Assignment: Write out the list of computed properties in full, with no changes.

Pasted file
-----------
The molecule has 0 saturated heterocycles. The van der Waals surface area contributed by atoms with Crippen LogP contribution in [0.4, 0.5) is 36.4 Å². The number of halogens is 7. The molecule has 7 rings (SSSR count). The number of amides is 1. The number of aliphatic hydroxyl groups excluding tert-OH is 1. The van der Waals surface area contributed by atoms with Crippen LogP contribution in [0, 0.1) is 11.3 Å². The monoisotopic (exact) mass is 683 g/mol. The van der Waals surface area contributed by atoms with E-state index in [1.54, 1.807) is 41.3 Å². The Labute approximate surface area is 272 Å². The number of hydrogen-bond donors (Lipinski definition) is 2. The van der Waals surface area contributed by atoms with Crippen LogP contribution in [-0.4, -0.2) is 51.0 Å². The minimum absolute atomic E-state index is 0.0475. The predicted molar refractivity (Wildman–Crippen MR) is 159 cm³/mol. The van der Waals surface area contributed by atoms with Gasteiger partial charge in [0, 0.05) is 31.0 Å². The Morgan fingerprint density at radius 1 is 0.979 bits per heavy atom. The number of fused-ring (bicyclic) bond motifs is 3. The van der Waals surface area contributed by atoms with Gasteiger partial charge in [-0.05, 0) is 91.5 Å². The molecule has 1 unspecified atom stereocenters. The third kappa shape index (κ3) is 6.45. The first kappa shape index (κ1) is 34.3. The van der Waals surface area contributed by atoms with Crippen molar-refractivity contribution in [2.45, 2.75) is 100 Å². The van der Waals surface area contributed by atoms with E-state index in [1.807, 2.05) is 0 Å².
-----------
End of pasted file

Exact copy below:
The molecule has 0 saturated heterocycles. The van der Waals surface area contributed by atoms with Crippen LogP contribution in [0.4, 0.5) is 36.4 Å². The number of halogens is 7. The molecule has 7 rings (SSSR count). The number of amides is 1. The number of aliphatic hydroxyl groups excluding tert-OH is 1. The van der Waals surface area contributed by atoms with Crippen LogP contribution in [0, 0.1) is 11.3 Å². The monoisotopic (exact) mass is 683 g/mol. The van der Waals surface area contributed by atoms with E-state index in [1.54, 1.807) is 41.3 Å². The Labute approximate surface area is 272 Å². The number of hydrogen-bond donors (Lipinski definition) is 2. The van der Waals surface area contributed by atoms with Crippen LogP contribution in [-0.4, -0.2) is 51.0 Å². The minimum absolute atomic E-state index is 0.0475. The predicted molar refractivity (Wildman–Crippen MR) is 159 cm³/mol. The van der Waals surface area contributed by atoms with Gasteiger partial charge in [0, 0.05) is 31.0 Å². The Morgan fingerprint density at radius 1 is 0.979 bits per heavy atom. The number of fused-ring (bicyclic) bond motifs is 3. The van der Waals surface area contributed by atoms with Gasteiger partial charge in [-0.05, 0) is 91.5 Å². The molecule has 1 unspecified atom stereocenters. The third kappa shape index (κ3) is 6.45. The first kappa shape index (κ1) is 34.3. The van der Waals surface area contributed by atoms with Crippen molar-refractivity contribution in [2.45, 2.75) is 100 Å². The van der Waals surface area contributed by atoms with E-state index in [1.807, 2.05) is 0 Å².